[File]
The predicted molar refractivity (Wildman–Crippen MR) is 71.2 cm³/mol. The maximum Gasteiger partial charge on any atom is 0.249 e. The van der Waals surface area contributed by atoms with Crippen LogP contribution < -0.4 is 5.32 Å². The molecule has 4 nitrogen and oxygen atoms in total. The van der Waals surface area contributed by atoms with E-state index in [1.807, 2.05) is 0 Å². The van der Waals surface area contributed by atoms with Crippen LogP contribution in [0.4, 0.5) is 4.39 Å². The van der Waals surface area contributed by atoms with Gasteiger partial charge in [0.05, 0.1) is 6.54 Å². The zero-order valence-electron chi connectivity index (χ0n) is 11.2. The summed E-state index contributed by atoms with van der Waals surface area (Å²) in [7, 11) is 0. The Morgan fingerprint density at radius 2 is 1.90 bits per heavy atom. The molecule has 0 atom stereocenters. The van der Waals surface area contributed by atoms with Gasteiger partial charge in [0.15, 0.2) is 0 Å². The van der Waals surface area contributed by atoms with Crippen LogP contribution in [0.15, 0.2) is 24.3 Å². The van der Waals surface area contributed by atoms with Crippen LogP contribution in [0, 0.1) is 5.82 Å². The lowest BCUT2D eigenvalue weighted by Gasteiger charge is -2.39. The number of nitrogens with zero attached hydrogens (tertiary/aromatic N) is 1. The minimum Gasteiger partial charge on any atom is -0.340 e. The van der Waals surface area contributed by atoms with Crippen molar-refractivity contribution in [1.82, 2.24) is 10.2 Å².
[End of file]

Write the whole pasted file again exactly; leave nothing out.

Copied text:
The predicted molar refractivity (Wildman–Crippen MR) is 71.2 cm³/mol. The maximum Gasteiger partial charge on any atom is 0.249 e. The van der Waals surface area contributed by atoms with Crippen LogP contribution < -0.4 is 5.32 Å². The molecule has 4 nitrogen and oxygen atoms in total. The van der Waals surface area contributed by atoms with E-state index in [1.807, 2.05) is 0 Å². The van der Waals surface area contributed by atoms with Crippen LogP contribution in [0.4, 0.5) is 4.39 Å². The van der Waals surface area contributed by atoms with Gasteiger partial charge in [0.05, 0.1) is 6.54 Å². The zero-order valence-electron chi connectivity index (χ0n) is 11.2. The summed E-state index contributed by atoms with van der Waals surface area (Å²) in [7, 11) is 0. The Morgan fingerprint density at radius 2 is 1.90 bits per heavy atom. The molecule has 0 atom stereocenters. The van der Waals surface area contributed by atoms with Gasteiger partial charge in [0.15, 0.2) is 0 Å². The van der Waals surface area contributed by atoms with Crippen LogP contribution in [0.15, 0.2) is 24.3 Å². The van der Waals surface area contributed by atoms with Crippen LogP contribution in [0, 0.1) is 5.82 Å². The lowest BCUT2D eigenvalue weighted by Gasteiger charge is -2.39. The number of nitrogens with zero attached hydrogens (tertiary/aromatic N) is 1. The minimum Gasteiger partial charge on any atom is -0.340 e. The van der Waals surface area contributed by atoms with Crippen molar-refractivity contribution in [1.82, 2.24) is 10.2 Å².